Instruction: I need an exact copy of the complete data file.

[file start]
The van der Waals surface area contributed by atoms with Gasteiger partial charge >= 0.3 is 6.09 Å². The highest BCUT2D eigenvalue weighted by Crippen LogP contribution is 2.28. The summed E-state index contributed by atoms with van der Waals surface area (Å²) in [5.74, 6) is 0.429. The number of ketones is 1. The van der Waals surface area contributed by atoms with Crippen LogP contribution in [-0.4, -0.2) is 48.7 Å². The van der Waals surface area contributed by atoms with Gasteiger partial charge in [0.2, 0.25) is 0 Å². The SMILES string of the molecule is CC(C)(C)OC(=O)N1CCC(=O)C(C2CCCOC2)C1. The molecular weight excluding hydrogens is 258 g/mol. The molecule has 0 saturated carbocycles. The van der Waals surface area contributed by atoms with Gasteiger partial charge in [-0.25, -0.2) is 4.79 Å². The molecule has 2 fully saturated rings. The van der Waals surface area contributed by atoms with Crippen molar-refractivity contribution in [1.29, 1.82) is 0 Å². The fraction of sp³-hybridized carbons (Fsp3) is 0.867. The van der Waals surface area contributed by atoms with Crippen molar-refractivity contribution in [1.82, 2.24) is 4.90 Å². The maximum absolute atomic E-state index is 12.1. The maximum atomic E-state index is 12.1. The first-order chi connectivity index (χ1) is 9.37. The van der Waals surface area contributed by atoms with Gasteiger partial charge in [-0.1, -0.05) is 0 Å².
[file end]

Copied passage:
The van der Waals surface area contributed by atoms with Gasteiger partial charge >= 0.3 is 6.09 Å². The highest BCUT2D eigenvalue weighted by Crippen LogP contribution is 2.28. The summed E-state index contributed by atoms with van der Waals surface area (Å²) in [5.74, 6) is 0.429. The number of ketones is 1. The van der Waals surface area contributed by atoms with Crippen LogP contribution in [-0.4, -0.2) is 48.7 Å². The van der Waals surface area contributed by atoms with Gasteiger partial charge in [0.2, 0.25) is 0 Å². The SMILES string of the molecule is CC(C)(C)OC(=O)N1CCC(=O)C(C2CCCOC2)C1. The molecular weight excluding hydrogens is 258 g/mol. The molecule has 0 saturated carbocycles. The van der Waals surface area contributed by atoms with Gasteiger partial charge in [-0.25, -0.2) is 4.79 Å². The molecule has 2 fully saturated rings. The van der Waals surface area contributed by atoms with Crippen molar-refractivity contribution in [1.29, 1.82) is 0 Å². The fraction of sp³-hybridized carbons (Fsp3) is 0.867. The van der Waals surface area contributed by atoms with Crippen molar-refractivity contribution in [1.82, 2.24) is 4.90 Å². The maximum absolute atomic E-state index is 12.1. The maximum atomic E-state index is 12.1. The first-order chi connectivity index (χ1) is 9.37. The van der Waals surface area contributed by atoms with Gasteiger partial charge in [-0.1, -0.05) is 0 Å².